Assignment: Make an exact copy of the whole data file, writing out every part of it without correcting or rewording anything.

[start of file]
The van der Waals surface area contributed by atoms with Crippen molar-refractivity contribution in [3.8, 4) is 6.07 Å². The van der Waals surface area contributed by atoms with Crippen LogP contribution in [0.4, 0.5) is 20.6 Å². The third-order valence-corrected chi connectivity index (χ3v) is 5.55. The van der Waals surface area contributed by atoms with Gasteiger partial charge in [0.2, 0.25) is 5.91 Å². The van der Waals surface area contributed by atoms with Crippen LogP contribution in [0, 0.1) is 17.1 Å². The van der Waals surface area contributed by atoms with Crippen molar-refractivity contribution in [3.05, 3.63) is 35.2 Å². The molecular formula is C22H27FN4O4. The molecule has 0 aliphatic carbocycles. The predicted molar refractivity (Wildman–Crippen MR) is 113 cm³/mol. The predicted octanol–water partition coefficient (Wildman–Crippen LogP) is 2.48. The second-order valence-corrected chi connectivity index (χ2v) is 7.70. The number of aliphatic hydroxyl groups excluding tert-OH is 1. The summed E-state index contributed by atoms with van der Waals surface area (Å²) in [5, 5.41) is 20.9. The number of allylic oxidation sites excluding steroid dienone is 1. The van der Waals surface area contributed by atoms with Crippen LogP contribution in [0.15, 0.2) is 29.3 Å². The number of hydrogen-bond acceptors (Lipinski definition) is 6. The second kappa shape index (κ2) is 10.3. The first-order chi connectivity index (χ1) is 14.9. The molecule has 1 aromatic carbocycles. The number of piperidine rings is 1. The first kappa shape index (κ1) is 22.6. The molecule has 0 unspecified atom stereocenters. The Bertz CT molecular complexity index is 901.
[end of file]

The van der Waals surface area contributed by atoms with Crippen molar-refractivity contribution in [3.8, 4) is 6.07 Å². The van der Waals surface area contributed by atoms with Crippen LogP contribution in [0.4, 0.5) is 20.6 Å². The third-order valence-corrected chi connectivity index (χ3v) is 5.55. The van der Waals surface area contributed by atoms with Gasteiger partial charge in [0.2, 0.25) is 5.91 Å². The van der Waals surface area contributed by atoms with Crippen LogP contribution in [0, 0.1) is 17.1 Å². The van der Waals surface area contributed by atoms with Crippen molar-refractivity contribution in [3.05, 3.63) is 35.2 Å². The molecular formula is C22H27FN4O4. The molecule has 0 aliphatic carbocycles. The predicted molar refractivity (Wildman–Crippen MR) is 113 cm³/mol. The predicted octanol–water partition coefficient (Wildman–Crippen LogP) is 2.48. The second-order valence-corrected chi connectivity index (χ2v) is 7.70. The number of aliphatic hydroxyl groups excluding tert-OH is 1. The summed E-state index contributed by atoms with van der Waals surface area (Å²) in [5, 5.41) is 20.9. The number of allylic oxidation sites excluding steroid dienone is 1. The van der Waals surface area contributed by atoms with Crippen LogP contribution in [0.15, 0.2) is 29.3 Å². The number of hydrogen-bond acceptors (Lipinski definition) is 6. The second kappa shape index (κ2) is 10.3. The first-order chi connectivity index (χ1) is 14.9. The molecule has 1 aromatic carbocycles. The number of piperidine rings is 1. The first kappa shape index (κ1) is 22.6. The molecule has 0 unspecified atom stereocenters. The Bertz CT molecular complexity index is 901.